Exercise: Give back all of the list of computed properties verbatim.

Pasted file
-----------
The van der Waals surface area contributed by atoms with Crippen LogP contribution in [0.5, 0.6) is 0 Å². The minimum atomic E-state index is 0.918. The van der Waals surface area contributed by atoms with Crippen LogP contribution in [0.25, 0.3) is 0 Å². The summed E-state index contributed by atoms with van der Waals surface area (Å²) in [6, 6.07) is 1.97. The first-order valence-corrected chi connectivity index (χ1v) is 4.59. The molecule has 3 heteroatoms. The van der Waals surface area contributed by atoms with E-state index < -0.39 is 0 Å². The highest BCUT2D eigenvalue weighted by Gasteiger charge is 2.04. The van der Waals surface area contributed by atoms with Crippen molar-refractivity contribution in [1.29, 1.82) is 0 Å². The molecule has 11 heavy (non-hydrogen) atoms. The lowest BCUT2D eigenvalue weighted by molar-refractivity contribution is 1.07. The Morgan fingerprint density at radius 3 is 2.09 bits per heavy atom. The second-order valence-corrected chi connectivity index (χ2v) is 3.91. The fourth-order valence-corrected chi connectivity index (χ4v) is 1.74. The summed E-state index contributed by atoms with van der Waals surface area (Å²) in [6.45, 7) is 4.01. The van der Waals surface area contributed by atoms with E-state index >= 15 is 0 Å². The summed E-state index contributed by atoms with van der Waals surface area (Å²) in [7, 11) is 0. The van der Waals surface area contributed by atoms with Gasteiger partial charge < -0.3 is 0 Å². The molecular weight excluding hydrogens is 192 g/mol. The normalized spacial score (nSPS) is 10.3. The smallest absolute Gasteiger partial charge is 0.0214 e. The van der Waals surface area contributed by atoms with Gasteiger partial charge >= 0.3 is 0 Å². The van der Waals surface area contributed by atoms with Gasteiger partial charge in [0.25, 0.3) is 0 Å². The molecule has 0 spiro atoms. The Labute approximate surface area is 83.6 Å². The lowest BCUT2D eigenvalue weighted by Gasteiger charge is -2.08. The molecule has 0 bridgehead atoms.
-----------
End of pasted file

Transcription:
The van der Waals surface area contributed by atoms with Crippen LogP contribution in [0.5, 0.6) is 0 Å². The minimum atomic E-state index is 0.918. The van der Waals surface area contributed by atoms with Crippen LogP contribution in [0.25, 0.3) is 0 Å². The summed E-state index contributed by atoms with van der Waals surface area (Å²) in [6, 6.07) is 1.97. The first-order valence-corrected chi connectivity index (χ1v) is 4.59. The molecule has 3 heteroatoms. The van der Waals surface area contributed by atoms with E-state index < -0.39 is 0 Å². The highest BCUT2D eigenvalue weighted by Gasteiger charge is 2.04. The van der Waals surface area contributed by atoms with Crippen molar-refractivity contribution in [1.29, 1.82) is 0 Å². The molecule has 11 heavy (non-hydrogen) atoms. The lowest BCUT2D eigenvalue weighted by molar-refractivity contribution is 1.07. The Morgan fingerprint density at radius 3 is 2.09 bits per heavy atom. The second-order valence-corrected chi connectivity index (χ2v) is 3.91. The fourth-order valence-corrected chi connectivity index (χ4v) is 1.74. The summed E-state index contributed by atoms with van der Waals surface area (Å²) in [6.45, 7) is 4.01. The van der Waals surface area contributed by atoms with E-state index >= 15 is 0 Å². The summed E-state index contributed by atoms with van der Waals surface area (Å²) in [7, 11) is 0. The van der Waals surface area contributed by atoms with Gasteiger partial charge < -0.3 is 0 Å². The molecular weight excluding hydrogens is 192 g/mol. The normalized spacial score (nSPS) is 10.3. The smallest absolute Gasteiger partial charge is 0.0214 e. The van der Waals surface area contributed by atoms with Gasteiger partial charge >= 0.3 is 0 Å². The van der Waals surface area contributed by atoms with Gasteiger partial charge in [0.25, 0.3) is 0 Å². The molecule has 0 spiro atoms. The Labute approximate surface area is 83.6 Å². The lowest BCUT2D eigenvalue weighted by Gasteiger charge is -2.08. The molecule has 0 bridgehead atoms.